Another important aspect of electronic journals is the degree to which "look-and-feel" can be incorporated. For example, Adobe Acrobat allows the author's and the publisher's style to dominate over what the reader might wish to impose. Formalisms such as HTML (Hypertext Markup Language), itself a particular implementation of SGML , allow an opposing point of view that much of the style should be imposed at the point of reading rather than of writing. Perhaps the real solution is that both should be enabled. Much progress is being made in defining international standard style-sheets[14] which could be downloaded as part of the so called header component of an HTML document. The reader could then choose which aspects of the original style, and which aspects of their own preferences, to impose upon the document. Of course, this brings with it new problems. If the style in which a document is presented influences the interpretation the reader makes of the content, then which is the definitive version? Nonetheless, such new aspects as variable style represent a radical departure from conventional journals, and it remains to be seen whether such flexibility helps or merely confuses the readers, and whether publishers are prepared to allow readers to redefine the carefully nurtured "look and feel" of their journals.

Beyond the Electronic Journal

It is becoming obvious that the e-journal may quite rapidly evolve into an information environment, within which entire experiments could be conducted if necessary. However, a very conspicuous omission from the above discussion is any reference to "collaboration". Research, teaching and experimentation is rarely conducted by individuals in isolation. Yet, the model of a journal described above is largely the "client-server" one, where an individual peruses the content held on one or more remote locations. The tools to enable collaborative working do exist. This includes not only techniques such as videoconferencing, but whiteboard areas for sharing images, text, and 3D models, audio channels, and most importantly for chemists, methods of probing and discussing 3D molecular models in a concurrent fashion. Such so called " molecular collaboratories" [15] are still very much in their infancy, but may yet prove to be the ultimate form toward which journals, conferences, talks and presentations and other forms of communication are ultimately heading.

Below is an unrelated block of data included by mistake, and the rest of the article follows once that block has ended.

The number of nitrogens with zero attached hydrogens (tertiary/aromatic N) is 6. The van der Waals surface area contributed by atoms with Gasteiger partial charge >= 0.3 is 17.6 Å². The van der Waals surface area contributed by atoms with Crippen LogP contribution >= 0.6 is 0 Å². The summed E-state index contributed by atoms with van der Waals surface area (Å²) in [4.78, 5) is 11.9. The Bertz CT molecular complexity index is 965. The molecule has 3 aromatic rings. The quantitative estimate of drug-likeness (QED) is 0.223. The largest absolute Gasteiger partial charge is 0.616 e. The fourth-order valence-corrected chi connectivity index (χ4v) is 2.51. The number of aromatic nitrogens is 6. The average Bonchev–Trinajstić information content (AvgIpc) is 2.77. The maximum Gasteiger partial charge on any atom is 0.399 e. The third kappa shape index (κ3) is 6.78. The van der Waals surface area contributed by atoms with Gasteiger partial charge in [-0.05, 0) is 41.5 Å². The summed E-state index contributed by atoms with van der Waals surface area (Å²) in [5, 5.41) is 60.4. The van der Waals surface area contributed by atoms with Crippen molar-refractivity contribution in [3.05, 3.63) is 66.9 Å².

Acknowledgements: I thank Omer Casher, Jonathan Goodman, Christopher Leach, Peter Murray-Rust and Benjamin Whitaker for numerous valuable discussions and contributions to the various projects outlined above.

References and Hypertext links

  1. J. O'C. Hamilton and H. Dawley, Business Week, 1995, June 26, p44.
  2. S. Heller, Tr. Analyt. Chem., 1995, in press; H. S. Rzepa, B. J. Whitaker and M. J. Winter, J. Chem. Soc., Chem. Commun., 1994, 1907 and also as; O. Casher, G. Chandramohan, M. Hargreaves, C. Leach, P. Murray-Rust, R. Sayle, H. S. Rzepa and B. J. Whitaker, J. Chem. Soc., Perkin Trans 2, 1995, 7 and also as
  3. P. Ginsparg; See also P. Ginsparg, Physics Today, 1992, 45, 13. For the site of Chemical Physics, see
  4. H. S. Rzepa, P. Nurray-Rust and B. J. Whitaker,
  5. The Elsevier University Licensing Project;
  6. The Red-Sage Electronic Library Project;
  7. S. Weibel, E. Miller and J. Godby, The Core Project;
  8. Journal of Molecular Modelling (ed T. Clark);
  9. Electronic Conference on Trends in Organic Chemistry (ed. H. S. Rzepa and J. M. Goodman);
  10. The CLIC Project;
  11. O. Casher and H. S. Rzepa;
  12. P. Murray-Rust and A. Mills (editors), Principles of Protein Structure: An On-line Course,; C. Leach and H. S. Rzepa;
  13. C. Goldfarb, The SGML Handbook (ISO 8879), OUP, 1990. See
  14. H. W Lie;
  15. O. Casher and H. S. Rzepa, J. Mol. Graphics, 1995, in press.